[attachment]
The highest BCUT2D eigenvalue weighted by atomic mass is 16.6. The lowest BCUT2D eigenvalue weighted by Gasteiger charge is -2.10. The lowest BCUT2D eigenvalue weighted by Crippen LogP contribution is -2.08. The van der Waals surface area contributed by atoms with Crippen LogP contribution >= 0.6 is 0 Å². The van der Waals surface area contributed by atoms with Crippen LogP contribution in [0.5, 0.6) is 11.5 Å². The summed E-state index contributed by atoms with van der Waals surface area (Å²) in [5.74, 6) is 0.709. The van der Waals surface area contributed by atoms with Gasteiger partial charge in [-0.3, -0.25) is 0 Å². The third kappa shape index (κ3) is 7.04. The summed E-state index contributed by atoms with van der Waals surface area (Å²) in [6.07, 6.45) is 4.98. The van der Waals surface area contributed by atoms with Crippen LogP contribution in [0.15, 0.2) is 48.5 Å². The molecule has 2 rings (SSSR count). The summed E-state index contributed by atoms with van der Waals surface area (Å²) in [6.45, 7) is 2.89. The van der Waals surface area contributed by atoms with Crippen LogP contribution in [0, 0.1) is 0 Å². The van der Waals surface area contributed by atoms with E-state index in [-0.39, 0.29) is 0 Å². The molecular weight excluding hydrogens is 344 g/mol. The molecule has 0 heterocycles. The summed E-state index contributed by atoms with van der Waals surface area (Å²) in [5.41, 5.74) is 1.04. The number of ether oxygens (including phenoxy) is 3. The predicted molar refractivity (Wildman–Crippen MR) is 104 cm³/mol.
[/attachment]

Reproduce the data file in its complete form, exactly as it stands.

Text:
The highest BCUT2D eigenvalue weighted by atomic mass is 16.6. The lowest BCUT2D eigenvalue weighted by Gasteiger charge is -2.10. The lowest BCUT2D eigenvalue weighted by Crippen LogP contribution is -2.08. The van der Waals surface area contributed by atoms with Crippen LogP contribution >= 0.6 is 0 Å². The van der Waals surface area contributed by atoms with Crippen LogP contribution in [0.5, 0.6) is 11.5 Å². The summed E-state index contributed by atoms with van der Waals surface area (Å²) in [5.74, 6) is 0.709. The van der Waals surface area contributed by atoms with Gasteiger partial charge in [-0.3, -0.25) is 0 Å². The third kappa shape index (κ3) is 7.04. The summed E-state index contributed by atoms with van der Waals surface area (Å²) in [6.07, 6.45) is 4.98. The van der Waals surface area contributed by atoms with Crippen LogP contribution in [0.15, 0.2) is 48.5 Å². The molecule has 2 rings (SSSR count). The summed E-state index contributed by atoms with van der Waals surface area (Å²) in [6.45, 7) is 2.89. The van der Waals surface area contributed by atoms with Crippen LogP contribution in [0, 0.1) is 0 Å². The van der Waals surface area contributed by atoms with E-state index in [-0.39, 0.29) is 0 Å². The molecular weight excluding hydrogens is 344 g/mol. The molecule has 0 heterocycles. The summed E-state index contributed by atoms with van der Waals surface area (Å²) in [5.41, 5.74) is 1.04. The number of ether oxygens (including phenoxy) is 3. The predicted molar refractivity (Wildman–Crippen MR) is 104 cm³/mol.